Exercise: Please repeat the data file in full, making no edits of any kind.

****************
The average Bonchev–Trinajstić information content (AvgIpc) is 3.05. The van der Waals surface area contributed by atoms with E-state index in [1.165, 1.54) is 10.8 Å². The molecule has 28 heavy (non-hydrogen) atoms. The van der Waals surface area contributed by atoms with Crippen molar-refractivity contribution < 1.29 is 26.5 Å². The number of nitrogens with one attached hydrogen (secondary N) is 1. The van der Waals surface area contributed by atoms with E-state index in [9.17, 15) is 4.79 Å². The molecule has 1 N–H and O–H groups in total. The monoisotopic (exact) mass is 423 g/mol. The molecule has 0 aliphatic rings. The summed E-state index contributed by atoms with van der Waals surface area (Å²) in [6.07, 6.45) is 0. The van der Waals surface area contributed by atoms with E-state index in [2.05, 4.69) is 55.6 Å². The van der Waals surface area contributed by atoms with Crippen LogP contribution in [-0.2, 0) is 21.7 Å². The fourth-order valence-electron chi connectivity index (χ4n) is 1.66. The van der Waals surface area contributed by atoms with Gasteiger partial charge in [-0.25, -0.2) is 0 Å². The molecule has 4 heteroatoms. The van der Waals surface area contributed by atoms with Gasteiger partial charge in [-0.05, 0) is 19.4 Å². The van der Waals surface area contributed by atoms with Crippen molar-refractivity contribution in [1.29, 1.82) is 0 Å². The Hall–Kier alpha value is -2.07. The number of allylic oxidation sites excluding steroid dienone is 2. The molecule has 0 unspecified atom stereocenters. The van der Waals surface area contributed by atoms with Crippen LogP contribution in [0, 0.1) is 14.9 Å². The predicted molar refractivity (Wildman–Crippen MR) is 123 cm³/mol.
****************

The average Bonchev–Trinajstić information content (AvgIpc) is 3.05. The van der Waals surface area contributed by atoms with E-state index in [1.165, 1.54) is 10.8 Å². The molecule has 28 heavy (non-hydrogen) atoms. The van der Waals surface area contributed by atoms with Crippen molar-refractivity contribution < 1.29 is 26.5 Å². The number of nitrogens with one attached hydrogen (secondary N) is 1. The van der Waals surface area contributed by atoms with E-state index in [9.17, 15) is 4.79 Å². The molecule has 1 N–H and O–H groups in total. The monoisotopic (exact) mass is 423 g/mol. The molecule has 0 aliphatic rings. The summed E-state index contributed by atoms with van der Waals surface area (Å²) in [6.07, 6.45) is 0. The van der Waals surface area contributed by atoms with E-state index in [2.05, 4.69) is 55.6 Å². The van der Waals surface area contributed by atoms with Crippen LogP contribution in [-0.2, 0) is 21.7 Å². The fourth-order valence-electron chi connectivity index (χ4n) is 1.66. The van der Waals surface area contributed by atoms with Gasteiger partial charge in [-0.25, -0.2) is 0 Å². The molecule has 4 heteroatoms. The van der Waals surface area contributed by atoms with Gasteiger partial charge in [-0.05, 0) is 19.4 Å². The van der Waals surface area contributed by atoms with Crippen molar-refractivity contribution in [1.29, 1.82) is 0 Å². The Hall–Kier alpha value is -2.07. The number of allylic oxidation sites excluding steroid dienone is 2. The molecule has 0 unspecified atom stereocenters. The van der Waals surface area contributed by atoms with Crippen LogP contribution in [0, 0.1) is 14.9 Å². The predicted molar refractivity (Wildman–Crippen MR) is 123 cm³/mol.